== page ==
Comedy | Tealights – the brand new line-up strut their stuff at the Library Pub

4/5 Stars

I was surprised upon entering the upper floor of The Library pub to find the hall packed to bursting, which promised an intimidating reception for a group of lads performing together for only the second time.

The audience was initially warmed up with standup by Naz Osmanoglu, clad in smart attire and donning a floppy hair-do. His mannerisms and raspy voice were akin to Michael McIntyre’s, as was his typically British style of complaining. His main theme was his Turkish father’s inept social and language skills, which led him on to complain profusely about transport and other public services. The whole audience was cackling. After all, who doesn’t like a good moan? His jokes were often fairly below the belt, with references to chlamydia and a ‘twerking tongue’ and the piece-de-resistance was the closing Britain’s Got Talent parody which included animal cruelty and defecating, ending with the warming phrase ‘fist-fucking Jedward’. Need I say more? He later informed me that his work is not intended as a social satire or ‘as a higher form of art’, so much as a way to make people laugh, and I daresay he succeeded. I only felt a little sorry for a lady in the front, whose purple hat was unnecessarily insulted for a good 10 minutes. He will be performing again February 4 at the same venue with his comedy group ‘Wit-Tank’ (can you spot the pun?).

The sketch show itself was kick started by some classic toilet humour delivered by George Howard, whose resemblance to Ewan McGregor is uncanny. He is one of the most experienced actors of the group, having already co-directed a play for Edinburgh. George ended the scene with a fresh one liner which served as the catalyst for raucous laughter throughout the entire evening. The show included such scenes as relationship counselling between Nick Clegg and David Cameron, insulting Tequila, incest, a blind date with an old woman and a suitably controversial kiss bestowed by Nick Bechman. Admittedly, there were a few too many theatre in-jokes, which aren’t funny unless you do theatre. In fact, they’re mind bogglingly boring. That aside, the night was hilarious, and the group seemed wholly at ease on the stage and with each other, which is surprising given their limited rehearsal period. The group have been rehearsing twice a week for just over a month, and only recently joined forces to produce the series of sketches.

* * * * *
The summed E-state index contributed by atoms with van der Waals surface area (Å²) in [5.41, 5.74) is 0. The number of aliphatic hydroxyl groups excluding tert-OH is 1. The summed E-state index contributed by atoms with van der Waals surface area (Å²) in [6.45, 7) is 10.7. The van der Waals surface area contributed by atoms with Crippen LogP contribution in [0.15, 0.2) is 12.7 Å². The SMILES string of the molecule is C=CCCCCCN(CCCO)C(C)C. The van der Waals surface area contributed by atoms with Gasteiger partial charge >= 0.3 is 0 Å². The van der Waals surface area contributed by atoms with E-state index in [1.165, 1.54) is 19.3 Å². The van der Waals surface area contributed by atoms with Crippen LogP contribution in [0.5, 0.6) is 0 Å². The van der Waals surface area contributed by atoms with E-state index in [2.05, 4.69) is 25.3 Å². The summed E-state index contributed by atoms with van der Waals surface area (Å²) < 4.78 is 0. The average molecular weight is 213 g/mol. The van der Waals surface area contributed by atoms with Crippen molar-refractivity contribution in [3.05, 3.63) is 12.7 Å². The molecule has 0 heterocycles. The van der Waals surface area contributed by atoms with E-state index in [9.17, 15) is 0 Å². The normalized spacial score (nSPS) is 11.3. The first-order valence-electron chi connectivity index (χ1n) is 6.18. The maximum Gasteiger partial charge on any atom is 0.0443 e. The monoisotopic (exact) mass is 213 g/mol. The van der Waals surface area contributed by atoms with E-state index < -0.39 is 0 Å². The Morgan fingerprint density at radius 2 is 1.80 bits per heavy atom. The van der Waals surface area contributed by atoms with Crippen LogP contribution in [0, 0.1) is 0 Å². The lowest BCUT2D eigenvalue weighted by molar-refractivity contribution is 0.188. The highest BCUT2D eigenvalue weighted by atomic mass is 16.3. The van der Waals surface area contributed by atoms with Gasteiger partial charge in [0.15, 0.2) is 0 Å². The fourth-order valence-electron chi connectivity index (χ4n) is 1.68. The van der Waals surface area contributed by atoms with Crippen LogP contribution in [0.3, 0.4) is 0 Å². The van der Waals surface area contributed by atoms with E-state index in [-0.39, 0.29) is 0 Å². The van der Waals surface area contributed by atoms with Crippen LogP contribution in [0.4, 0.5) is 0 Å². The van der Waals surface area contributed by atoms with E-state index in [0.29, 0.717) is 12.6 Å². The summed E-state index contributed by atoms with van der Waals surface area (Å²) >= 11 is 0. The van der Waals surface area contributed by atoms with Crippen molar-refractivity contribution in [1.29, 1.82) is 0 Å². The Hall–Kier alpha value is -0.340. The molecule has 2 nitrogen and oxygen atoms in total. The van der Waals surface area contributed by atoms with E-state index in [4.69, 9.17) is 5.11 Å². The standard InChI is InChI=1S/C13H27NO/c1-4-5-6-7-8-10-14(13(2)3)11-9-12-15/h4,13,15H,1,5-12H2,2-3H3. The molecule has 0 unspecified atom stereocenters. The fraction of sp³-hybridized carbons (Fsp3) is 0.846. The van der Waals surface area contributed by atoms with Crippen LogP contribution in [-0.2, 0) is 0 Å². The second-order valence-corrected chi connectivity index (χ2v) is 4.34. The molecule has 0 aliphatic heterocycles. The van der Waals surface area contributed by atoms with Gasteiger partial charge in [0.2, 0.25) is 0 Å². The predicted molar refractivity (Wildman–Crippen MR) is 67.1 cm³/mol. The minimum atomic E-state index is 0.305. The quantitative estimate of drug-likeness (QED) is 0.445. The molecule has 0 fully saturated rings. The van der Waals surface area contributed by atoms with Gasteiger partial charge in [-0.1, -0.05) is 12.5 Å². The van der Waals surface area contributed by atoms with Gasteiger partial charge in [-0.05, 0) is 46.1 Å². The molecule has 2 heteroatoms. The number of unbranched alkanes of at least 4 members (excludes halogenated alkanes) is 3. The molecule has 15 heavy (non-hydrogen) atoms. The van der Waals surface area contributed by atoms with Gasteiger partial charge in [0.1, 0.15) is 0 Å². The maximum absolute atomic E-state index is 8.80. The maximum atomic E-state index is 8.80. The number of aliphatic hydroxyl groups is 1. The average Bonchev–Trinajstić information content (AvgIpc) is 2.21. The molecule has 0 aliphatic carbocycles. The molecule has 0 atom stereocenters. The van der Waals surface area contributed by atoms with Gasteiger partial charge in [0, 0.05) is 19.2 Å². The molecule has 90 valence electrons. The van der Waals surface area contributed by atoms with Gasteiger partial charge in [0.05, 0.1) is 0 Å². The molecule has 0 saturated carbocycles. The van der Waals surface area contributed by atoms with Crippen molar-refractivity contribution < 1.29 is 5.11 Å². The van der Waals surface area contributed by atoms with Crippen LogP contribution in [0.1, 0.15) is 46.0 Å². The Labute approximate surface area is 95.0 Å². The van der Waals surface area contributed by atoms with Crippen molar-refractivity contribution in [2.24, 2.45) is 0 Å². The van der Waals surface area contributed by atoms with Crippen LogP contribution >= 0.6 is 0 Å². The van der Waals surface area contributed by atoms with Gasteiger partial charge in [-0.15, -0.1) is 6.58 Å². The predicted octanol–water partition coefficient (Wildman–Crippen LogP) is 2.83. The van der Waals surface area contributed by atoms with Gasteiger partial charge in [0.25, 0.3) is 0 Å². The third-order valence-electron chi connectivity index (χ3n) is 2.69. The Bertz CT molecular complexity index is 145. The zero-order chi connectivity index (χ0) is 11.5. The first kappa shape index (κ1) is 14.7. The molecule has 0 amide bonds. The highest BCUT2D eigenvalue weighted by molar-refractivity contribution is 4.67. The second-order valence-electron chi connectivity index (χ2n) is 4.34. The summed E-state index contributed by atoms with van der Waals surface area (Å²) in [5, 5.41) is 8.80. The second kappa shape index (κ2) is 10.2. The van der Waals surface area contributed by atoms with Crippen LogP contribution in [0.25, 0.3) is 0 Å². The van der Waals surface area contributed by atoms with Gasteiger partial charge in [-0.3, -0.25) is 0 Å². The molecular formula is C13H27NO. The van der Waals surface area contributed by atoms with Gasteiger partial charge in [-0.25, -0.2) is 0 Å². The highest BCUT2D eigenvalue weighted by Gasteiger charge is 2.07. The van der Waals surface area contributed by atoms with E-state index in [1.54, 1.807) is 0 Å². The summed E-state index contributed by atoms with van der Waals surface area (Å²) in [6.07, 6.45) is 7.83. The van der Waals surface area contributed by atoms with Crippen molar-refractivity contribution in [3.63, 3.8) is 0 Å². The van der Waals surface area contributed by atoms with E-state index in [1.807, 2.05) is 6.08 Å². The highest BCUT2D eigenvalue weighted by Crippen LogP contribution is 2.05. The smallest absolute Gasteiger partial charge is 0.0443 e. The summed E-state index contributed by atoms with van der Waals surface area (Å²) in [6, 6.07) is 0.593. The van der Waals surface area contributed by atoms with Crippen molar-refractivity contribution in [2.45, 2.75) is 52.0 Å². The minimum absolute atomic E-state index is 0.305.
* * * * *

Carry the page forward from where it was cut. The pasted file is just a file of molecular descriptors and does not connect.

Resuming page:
Stephen Rainbird was the dark horse of the evening in my opinion and his facial contortions were unparalleled. His gestures were very much Mr. Beanesque; a childish silliness which had everyone in stitches. The Wuthering Heights routine in particular was nothing short of ridiculous. It surprised me then, to find out that Stephen is the only one of the boys not to be studying in Theatre. He later admitted that rehearsals had been a struggle, given that theatre terminology was an alien concept to him and he confessed that “sometimes you have to blag it”. In other words, there might be hope for us all. The other boys’ experience on stage also shone through, and I was particularly charmed by Sam Newton and Robin Leitch’s kaleidoscope of accents. One minute they were transformed into Scottish sheep farmers, the next as Americans and there was even a dash of Russian.

Overall then, the boys delivered an impressive performance, which bodes well for their future theatre studies and comedy sketches.

Polly Gallis

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